As soon as the promise of a Desta Ethiopian Kitchen opening at Emory Point hit the news, I texted my foodie friends out of sheer joy, scheduling future dates for the opening of the second location of one of Atlanta’s top Zagat-rated restaurants. Though the opening date was up in the air for much of 2018, I was prepared to fly from my hometown of Tampa, Fla., over the summer, just to be one of the first to see if it compared to the original location on Briarcliff Road. However, the elusive and much-anticipated restaurant remained behind closed doors until its prospective opening date in August 2018.
But good things come to those who wait.
Desta’s Emory Point location finally opened its doors on Dec. 10. The second spot provided the familiar greatness of the original location, but with a more casual, fast-paced twist.
Known for the practice of eating with one’s hands (oftentimes from a communal bowl filled with various vegetable and meat side dishes), Ethiopian cuisine seems to boast a growing following among Atlantans. What separates Desta from other Ethiopian restaurants on the block is its willingness to offer guests a blend of an authentic Ethiopian meal and modernity. The menu shows dishes in their original Ethiopian names but includes an English glossary on the side. It’s a learning experience just as much as it is a gustatory journey.
True to Ethiopian cuisine, each meal is served with injera, a sponge-like sourdough bread that is used to scoop food in place of utensils. One need only ask for utensils if one needs them, but one may receive a disapproving glance.
Needless to say, I entered the establishment with high expectations. The first thing I noticed was the fast-food vibe, coming from the line of people in front of the cash register, TV screens, plastic cups with iced water waiting on the counter and a giant ceiling fan — in stark contrast to the homey feel of the Briarcliff location.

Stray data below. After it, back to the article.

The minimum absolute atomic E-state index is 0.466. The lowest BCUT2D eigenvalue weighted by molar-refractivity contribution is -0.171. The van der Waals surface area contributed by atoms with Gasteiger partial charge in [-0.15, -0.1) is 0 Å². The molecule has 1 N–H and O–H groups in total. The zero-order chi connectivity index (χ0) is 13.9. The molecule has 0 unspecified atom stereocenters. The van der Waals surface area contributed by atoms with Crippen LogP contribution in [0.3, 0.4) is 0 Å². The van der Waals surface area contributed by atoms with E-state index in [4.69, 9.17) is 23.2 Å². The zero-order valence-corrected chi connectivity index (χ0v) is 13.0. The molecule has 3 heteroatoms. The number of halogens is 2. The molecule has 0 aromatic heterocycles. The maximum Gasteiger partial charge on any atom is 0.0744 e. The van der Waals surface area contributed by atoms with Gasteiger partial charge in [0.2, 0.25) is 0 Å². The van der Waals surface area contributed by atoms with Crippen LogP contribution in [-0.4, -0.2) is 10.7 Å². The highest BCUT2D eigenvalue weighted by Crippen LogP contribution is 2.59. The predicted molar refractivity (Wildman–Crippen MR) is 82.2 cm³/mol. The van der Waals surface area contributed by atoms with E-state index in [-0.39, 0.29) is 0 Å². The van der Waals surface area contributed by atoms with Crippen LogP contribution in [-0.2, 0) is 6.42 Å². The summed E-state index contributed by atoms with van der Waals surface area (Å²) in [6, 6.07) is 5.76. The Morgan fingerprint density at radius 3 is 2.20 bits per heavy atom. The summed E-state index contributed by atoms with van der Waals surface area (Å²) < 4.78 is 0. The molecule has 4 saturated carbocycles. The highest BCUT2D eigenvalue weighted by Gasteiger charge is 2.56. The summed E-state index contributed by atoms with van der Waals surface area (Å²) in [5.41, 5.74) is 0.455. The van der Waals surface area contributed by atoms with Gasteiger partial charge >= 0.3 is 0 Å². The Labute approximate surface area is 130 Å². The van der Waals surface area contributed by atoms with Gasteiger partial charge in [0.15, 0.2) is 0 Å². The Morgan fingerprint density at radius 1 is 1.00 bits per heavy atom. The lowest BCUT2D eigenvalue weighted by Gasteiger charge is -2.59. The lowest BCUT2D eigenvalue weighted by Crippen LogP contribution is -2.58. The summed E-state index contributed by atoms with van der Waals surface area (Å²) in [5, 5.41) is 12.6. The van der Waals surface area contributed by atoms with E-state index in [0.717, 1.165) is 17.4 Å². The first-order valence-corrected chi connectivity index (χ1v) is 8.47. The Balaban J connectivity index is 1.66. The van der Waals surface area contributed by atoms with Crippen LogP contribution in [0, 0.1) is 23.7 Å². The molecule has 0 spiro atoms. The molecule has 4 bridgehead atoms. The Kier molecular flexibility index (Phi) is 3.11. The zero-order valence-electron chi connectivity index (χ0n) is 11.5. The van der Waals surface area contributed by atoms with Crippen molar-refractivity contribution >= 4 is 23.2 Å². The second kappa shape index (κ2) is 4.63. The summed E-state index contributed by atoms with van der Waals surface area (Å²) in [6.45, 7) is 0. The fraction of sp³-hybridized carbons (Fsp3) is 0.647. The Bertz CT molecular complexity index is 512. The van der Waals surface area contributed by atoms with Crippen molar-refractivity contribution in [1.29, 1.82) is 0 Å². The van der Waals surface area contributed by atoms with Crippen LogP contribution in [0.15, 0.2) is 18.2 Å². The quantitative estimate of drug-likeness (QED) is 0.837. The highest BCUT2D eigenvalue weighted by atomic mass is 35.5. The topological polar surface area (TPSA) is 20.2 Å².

But while the OG Desta boasts a rustic atmosphere, Emory Point Desta offers a quick Ethiopian fix amid your busy work life. After placing your order at the counter, you’re given a number that you can bring to any available table where your food will be served. The speedy service and convenient location rival the typical 30-plus-minute waits of the Briarcliff location, which takes no reservations.
Upon recognizing that the Emory Point location had the same menu as the first location, I immediately ordered the lamb tibs — cubed pieces of meat sauteed in a delicious blend of spices, onions, tomatoes and peppers (which you can get on the side if you are weak) — with a side of ater — a Pikachu-yellow split pea stew.
The first bite of lamb filled my mouth with the renowned secret Desta blend of spices and juicy meat. The injera, which soaks up the juices, complemented the tender meat with its light sponginess and tang. I like to alternate the injera between the lamb and the soul-soothing ater, a vegetarian favorite and an addicting combination that can also be ordered as an entree. The smooth, lentil-like texture of the Ethiopian stew provides an enjoyable respite from the chewy meat.
One can’t help but feel a sense of camaraderie when eating with one’s hands with other people. The practice of scooping good food with squishy bread makes for a fun activity that you don’t come across every day in a society that encourages the use of a spoon and fork. Desta’s diners will likely bond as they struggle to shovel meat and veggies sloppily into their mouths with sauce running down their arms.
At $12.75, the lamb tibs won’t break your bank. Given the hefty serving portion, I usually end up taking leftovers to-go, but I probably won’t eat there every day given that it’s quite a walk from main campus and they don’t accept Dooley Dollars.
But the experience of enjoying a well-cooked, authentic Ethiopian meal? Priceless.
Rating: 3.5/5 stars